Meredith C. Carroll: Truthiness and Aspen’s board of education
The Aspen Times
Last week, the Aspen School District sent out a news release touting the first teacher pay raise of note in a dozen years. The announcement on the “historic new salary structure” was made by one of the two contract publicists hired by the ASD in 2015 at a cost of $60 to $75 per hour, which has amounted to $19,527 so far in Fiscal Year 2017-18.
In addition to their work writing releases and running the ASD’s Twitter feed, the publicists spent more than $10,000 producing a glossy brochure praising the schools that was mailed out in October at around the same time as ballots for November’s Board of Education election in which three incumbents ran to retain their seats. Shortly thereafter, less than a week before the election, members of the BOE parked themselves inside each school during parent-teacher conferences to discuss what they characterized as the district’s “priorities” as part of its newly established “communications plan.” (No announcement has been made about a BOE presence during next week’s parent-teacher conferences.)
Noticeably absent from the ASD’s good-news campaign, though, has been other, less-good news. The Colorado Department of Education issued its Final 2017 School Performance Framework in November, revealing Aspen High School had been placed on an “improvement” plan. According to the CDE report, AHS meets most and exceeds some academic standards, but fell short on its test accountability participation rates: Students opting out of state exams have, in large part, failed to do so in a way that doesn’t penalize the school’s standing. Never mind that educating parents about the proper way to withdraw kids from standardized tests is an easy fix; the BOE has an apparent allergy to news that may reflect poorly on them.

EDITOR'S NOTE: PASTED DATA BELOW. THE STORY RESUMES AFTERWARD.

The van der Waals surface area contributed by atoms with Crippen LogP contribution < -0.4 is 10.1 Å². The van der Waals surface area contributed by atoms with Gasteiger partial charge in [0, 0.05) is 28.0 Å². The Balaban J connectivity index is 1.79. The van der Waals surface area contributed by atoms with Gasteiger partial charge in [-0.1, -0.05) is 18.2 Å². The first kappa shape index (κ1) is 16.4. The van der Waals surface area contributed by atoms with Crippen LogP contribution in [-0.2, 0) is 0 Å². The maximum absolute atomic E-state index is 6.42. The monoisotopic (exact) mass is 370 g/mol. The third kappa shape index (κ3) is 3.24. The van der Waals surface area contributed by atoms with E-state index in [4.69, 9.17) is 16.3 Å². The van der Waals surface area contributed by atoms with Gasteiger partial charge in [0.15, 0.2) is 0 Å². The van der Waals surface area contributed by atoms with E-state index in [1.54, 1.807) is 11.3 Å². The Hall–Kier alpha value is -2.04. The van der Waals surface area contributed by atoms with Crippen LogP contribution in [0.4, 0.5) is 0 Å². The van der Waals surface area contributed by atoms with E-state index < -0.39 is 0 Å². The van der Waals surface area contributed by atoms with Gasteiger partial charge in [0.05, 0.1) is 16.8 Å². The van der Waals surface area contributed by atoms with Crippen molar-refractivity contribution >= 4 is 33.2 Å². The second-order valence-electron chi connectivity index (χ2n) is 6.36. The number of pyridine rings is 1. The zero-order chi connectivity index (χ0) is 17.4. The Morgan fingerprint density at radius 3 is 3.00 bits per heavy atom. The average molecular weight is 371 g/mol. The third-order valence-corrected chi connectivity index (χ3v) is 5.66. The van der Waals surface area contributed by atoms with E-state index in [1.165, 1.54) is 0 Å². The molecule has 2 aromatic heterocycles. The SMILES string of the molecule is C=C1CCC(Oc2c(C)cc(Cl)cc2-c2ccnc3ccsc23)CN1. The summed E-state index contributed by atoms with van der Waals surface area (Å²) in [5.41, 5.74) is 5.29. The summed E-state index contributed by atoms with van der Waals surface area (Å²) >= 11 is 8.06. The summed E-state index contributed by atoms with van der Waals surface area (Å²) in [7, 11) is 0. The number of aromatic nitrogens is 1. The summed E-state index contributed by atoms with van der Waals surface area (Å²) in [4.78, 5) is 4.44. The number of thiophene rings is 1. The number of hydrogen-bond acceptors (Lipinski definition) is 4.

Spinning bad news into silence is a trick the BOE has mastered, especially with some of their more eyebrow-raising policies passed through consent agendas or discussed in executive session, including a “code of conduct” for members of the state-mandated, all-volunteer District Accountability Committee. Policy GP-7A, adopted by the BOE in a 3-2 vote nine days before the election, instructs DAC members “to build trust among committee members and to ensure an environment conducive to effective governance” by “criticiz(ing) privately, prais(ing) publicly,” “focus(ing) on issues rather than personalities,” and “publicly support(ing) final actions of the committee and the board,” among other directives.